And forget the fact that we don’t have the periscopic telephoto camera with up to 50x zoom, the P30’s camera hardware still provides a lot of flexibility. I am a huge advocate of ultrawide cameras over telephoto cameras since there are just so much more situations where they’re much more useful.


However, while the P30’s telephoto camera isn’t as technologically advanced as the P30 Pro’s, we still get up to 30x digital zoom which is still crazy. The actual optical zoom only goes up to 5x, which is still pretty far all things considered. But I still stand by my point that for most people, the ultrawide camera is more useful than the telephoto cameras.


For video, we can shoot up to 4K at 30FPS, and wow. Whether it’s in good lighting or at night, we get excellent quality, that nice saturated look, and stabilization is just rock solid.

OS, UI, and Apps

When it comes to software, the P30 runs on EMUI 9.1.0 based on Android 9 Pie. It’s a simple user interface that is easy to navigate. By default, all the apps are in multiple home screens, but you can also opt for the traditional app drawer style. You can also choose to use gesture-based navigation or the usual three-button navigation.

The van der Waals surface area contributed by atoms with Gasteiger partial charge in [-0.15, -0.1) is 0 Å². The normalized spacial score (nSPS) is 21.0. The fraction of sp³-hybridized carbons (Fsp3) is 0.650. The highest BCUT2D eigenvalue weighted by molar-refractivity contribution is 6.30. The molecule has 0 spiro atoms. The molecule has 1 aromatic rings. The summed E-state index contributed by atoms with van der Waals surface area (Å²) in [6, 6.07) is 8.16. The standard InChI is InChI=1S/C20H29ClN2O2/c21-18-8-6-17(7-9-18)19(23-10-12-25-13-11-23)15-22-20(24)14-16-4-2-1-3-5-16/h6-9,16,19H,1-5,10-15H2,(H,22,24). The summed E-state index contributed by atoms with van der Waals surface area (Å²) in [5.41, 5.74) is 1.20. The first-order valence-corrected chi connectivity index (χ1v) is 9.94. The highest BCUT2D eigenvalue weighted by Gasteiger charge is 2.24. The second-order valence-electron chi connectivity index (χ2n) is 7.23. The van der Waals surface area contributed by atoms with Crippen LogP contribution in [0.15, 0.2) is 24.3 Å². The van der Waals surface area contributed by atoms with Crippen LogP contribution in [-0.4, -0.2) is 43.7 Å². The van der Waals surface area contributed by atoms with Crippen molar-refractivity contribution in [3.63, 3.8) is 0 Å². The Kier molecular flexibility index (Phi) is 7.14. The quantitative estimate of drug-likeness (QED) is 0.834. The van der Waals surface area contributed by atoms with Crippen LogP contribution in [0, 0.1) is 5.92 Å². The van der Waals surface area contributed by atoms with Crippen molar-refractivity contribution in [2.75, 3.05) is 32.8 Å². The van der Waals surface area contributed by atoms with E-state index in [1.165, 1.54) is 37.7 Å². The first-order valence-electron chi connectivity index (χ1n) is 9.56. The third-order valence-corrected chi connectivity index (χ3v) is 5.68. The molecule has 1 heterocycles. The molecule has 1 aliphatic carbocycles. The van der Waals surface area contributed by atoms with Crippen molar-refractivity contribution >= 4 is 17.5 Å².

There are some apps pre-installed in the device, including a native Health app, Optimizer, Smart Remote, HiCare, and a Phone Clone app that is very useful when you want to transfer the contents and settings of your old phone to your new P30 (works flawlessly with Huawei phones). Other features include

Huawei has added a lot of productivity features and other software features that are both useful and practical. Among them are the App Twin (two instances of apps like FB Messenger, WhatsApp, etc.), option for Private Space as a second and completely separate working space from the Main Space, Huawei Share, Wireless Projection, and Smart Assistance for one-handed UI, motion control and voice control. I’m also glad that SwiftKey is the default input of the system.

I didn’t see a lot of pre-installed apps aside from the usual Google apps, which is good. I don’t mind installing a lot of apps or storing plenty of files as it has 128GB of storage. I can further expand it using an NM card, which can be a bit of a downer if you already have a microSD card on hand.

Performance and Benchmarks